America's top beaches for 2011...MasterCard users love Toronto (we think)
Dr. Stephen P. Leatherman, AKA Dr. Beach, has released his 2011 top beaches report for American shores. He's listed Siesta Key Beach in Sarasota, Fla. as number one. It's an eight mile-long, crescent-shaped affair on the Gulf of MExico, known for powdery white sand that never gets too hot, even when people on the beach are turning the shade of boiled lobsters.
Here's the rest of his list:
2. Coronado Beach, San Diego
3. Kahanamoku Beach, Oahu, Hawaii
4. Main Beach, East Hampton, New York
5. Cape Hatteras, North Carolina
6. St. George Island, Florida (panhandle)
7. Beachwalker Park, Kiawah Island, South Carolina
8. Coast Guard Beach, Cape Cod, Massachusetts (see photo below left)
9. Waimanaio Bay Beach Park, Oahu, Hawaii
For those of you keeping score at home, that's 3 for the Sunshine State, two for Hawaii and a bunch for other spots. Nice he's got some northeastern U.S. locations. Too bad he doesn't franchise out to Canada, though.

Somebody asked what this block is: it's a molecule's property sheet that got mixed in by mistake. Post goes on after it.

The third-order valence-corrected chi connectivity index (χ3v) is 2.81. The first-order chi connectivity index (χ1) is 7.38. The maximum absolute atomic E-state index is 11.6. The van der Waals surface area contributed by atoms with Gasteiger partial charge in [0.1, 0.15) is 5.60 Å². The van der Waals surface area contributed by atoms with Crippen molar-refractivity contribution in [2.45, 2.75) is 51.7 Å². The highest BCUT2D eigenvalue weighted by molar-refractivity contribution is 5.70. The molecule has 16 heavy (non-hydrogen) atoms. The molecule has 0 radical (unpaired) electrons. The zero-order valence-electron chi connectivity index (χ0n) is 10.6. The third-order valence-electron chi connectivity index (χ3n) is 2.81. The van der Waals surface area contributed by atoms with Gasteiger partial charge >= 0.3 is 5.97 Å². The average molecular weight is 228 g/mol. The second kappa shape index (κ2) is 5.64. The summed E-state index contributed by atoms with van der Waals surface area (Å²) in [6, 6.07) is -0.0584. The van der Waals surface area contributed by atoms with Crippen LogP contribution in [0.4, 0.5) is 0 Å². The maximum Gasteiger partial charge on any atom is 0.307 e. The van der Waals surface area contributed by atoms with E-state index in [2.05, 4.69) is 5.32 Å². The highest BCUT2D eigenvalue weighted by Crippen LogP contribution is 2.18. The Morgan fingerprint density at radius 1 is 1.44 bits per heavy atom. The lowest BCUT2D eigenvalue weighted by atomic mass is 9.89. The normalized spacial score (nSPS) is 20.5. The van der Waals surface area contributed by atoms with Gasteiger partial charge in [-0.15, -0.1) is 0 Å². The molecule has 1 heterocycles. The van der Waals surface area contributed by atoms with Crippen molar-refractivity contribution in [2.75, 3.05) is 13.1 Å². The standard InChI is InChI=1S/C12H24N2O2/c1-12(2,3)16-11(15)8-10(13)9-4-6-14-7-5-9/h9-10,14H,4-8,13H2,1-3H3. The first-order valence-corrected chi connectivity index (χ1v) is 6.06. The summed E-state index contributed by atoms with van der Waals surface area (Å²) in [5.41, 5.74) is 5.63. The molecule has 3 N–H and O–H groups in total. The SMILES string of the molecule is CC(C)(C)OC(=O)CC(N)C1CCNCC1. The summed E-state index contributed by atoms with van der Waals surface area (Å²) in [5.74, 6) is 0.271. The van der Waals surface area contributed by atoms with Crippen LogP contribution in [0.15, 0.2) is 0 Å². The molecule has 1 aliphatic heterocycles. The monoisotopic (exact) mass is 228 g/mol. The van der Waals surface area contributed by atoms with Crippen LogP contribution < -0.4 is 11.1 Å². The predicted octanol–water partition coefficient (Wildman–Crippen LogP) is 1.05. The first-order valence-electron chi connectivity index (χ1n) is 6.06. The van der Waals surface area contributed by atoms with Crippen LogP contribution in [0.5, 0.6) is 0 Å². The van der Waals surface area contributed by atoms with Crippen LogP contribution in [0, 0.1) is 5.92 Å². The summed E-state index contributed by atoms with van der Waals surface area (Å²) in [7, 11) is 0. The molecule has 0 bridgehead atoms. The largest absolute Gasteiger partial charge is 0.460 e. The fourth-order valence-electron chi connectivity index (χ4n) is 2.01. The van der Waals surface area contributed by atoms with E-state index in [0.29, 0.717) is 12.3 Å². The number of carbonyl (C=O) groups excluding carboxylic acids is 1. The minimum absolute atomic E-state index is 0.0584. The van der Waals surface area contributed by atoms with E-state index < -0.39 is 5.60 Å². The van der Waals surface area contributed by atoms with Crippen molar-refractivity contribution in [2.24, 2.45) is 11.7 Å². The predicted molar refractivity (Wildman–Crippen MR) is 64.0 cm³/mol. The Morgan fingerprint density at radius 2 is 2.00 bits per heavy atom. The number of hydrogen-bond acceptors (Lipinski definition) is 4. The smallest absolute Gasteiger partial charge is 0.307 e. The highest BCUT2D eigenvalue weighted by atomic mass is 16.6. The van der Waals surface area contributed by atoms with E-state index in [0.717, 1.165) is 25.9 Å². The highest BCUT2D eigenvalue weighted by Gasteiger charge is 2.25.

INTERNATIONAL VISITORS LOVE TORONTO
I should probably not admit that I don't know what this really means. But there you go; full disclosure.
I got a press release the other day from the folks at MasterCard, which said the top 10 destination cities in North America by international visitors (with MasterCards, of course; the folks at MasterCard don't track Amex users) so far this year was New York,followed by Los Angeles. No big surprise. But they said Toronto was third, and Vancouver 10th.
Toronto third? Ahead of Miami and Chicago and Boston and San Francisco? This surprises me a little, although it's also kind of neat to see as a Torontonian.
What I don't know is whether MasterCard users reflect visitors in general, or if maybe Rob Ford secretly was giving MasterCard holders free Leafs tickets or something. I'm not being entirely facetious; I really have no way of knowing why the numbers would come out like this.
The report said the top cities of origin for international visitors was New York. Second was London, then Chicago, Frankfurt (a big hub for Air Canada and Lufthansa flights) and Los Angeles. Again, that would indicate where people are flying in from, so of course New York and London make sense.
It SOUNDS like good news for Toronto tourism, but judging by the caution we heard at this week's annual general meeting of Tourism Toronto and the concerns about Americans not driving over the border, it probably is wise not too read too much into it.